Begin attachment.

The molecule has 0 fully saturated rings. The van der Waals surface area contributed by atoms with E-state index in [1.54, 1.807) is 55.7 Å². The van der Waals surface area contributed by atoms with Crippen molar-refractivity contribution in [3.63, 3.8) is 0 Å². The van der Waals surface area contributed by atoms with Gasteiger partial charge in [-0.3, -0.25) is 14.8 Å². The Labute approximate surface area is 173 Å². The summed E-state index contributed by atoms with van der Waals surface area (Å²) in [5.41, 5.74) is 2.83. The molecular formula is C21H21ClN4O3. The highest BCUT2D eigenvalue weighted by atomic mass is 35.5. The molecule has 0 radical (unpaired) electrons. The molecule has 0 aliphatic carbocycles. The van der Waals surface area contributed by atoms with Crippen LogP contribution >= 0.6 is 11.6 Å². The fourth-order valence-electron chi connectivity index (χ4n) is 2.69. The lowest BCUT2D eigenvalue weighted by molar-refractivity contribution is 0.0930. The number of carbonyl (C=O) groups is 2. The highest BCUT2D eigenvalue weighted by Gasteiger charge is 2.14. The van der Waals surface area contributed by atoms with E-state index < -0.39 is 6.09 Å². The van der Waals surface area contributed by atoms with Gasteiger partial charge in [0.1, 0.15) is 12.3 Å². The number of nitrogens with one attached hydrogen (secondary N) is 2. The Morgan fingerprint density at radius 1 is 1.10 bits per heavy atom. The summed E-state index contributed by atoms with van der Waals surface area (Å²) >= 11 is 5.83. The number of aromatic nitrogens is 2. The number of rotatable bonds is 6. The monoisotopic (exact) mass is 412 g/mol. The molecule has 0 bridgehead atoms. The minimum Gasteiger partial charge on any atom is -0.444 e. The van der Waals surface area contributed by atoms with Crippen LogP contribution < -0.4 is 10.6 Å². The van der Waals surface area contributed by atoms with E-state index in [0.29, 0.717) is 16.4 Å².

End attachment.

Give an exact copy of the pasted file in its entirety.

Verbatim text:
The molecule has 0 fully saturated rings. The van der Waals surface area contributed by atoms with E-state index in [1.54, 1.807) is 55.7 Å². The van der Waals surface area contributed by atoms with Crippen molar-refractivity contribution in [3.63, 3.8) is 0 Å². The van der Waals surface area contributed by atoms with Gasteiger partial charge in [-0.3, -0.25) is 14.8 Å². The Labute approximate surface area is 173 Å². The summed E-state index contributed by atoms with van der Waals surface area (Å²) in [5.41, 5.74) is 2.83. The molecular formula is C21H21ClN4O3. The highest BCUT2D eigenvalue weighted by atomic mass is 35.5. The molecule has 0 radical (unpaired) electrons. The molecule has 0 aliphatic carbocycles. The van der Waals surface area contributed by atoms with Crippen LogP contribution >= 0.6 is 11.6 Å². The fourth-order valence-electron chi connectivity index (χ4n) is 2.69. The lowest BCUT2D eigenvalue weighted by molar-refractivity contribution is 0.0930. The number of carbonyl (C=O) groups is 2. The highest BCUT2D eigenvalue weighted by Gasteiger charge is 2.14. The van der Waals surface area contributed by atoms with E-state index < -0.39 is 6.09 Å². The van der Waals surface area contributed by atoms with Gasteiger partial charge in [0.1, 0.15) is 12.3 Å². The number of nitrogens with one attached hydrogen (secondary N) is 2. The Morgan fingerprint density at radius 1 is 1.10 bits per heavy atom. The summed E-state index contributed by atoms with van der Waals surface area (Å²) >= 11 is 5.83. The number of aromatic nitrogens is 2. The number of rotatable bonds is 6. The monoisotopic (exact) mass is 412 g/mol. The molecule has 0 bridgehead atoms. The minimum Gasteiger partial charge on any atom is -0.444 e. The van der Waals surface area contributed by atoms with Crippen LogP contribution < -0.4 is 10.6 Å². The van der Waals surface area contributed by atoms with E-state index in [0.29, 0.717) is 16.4 Å².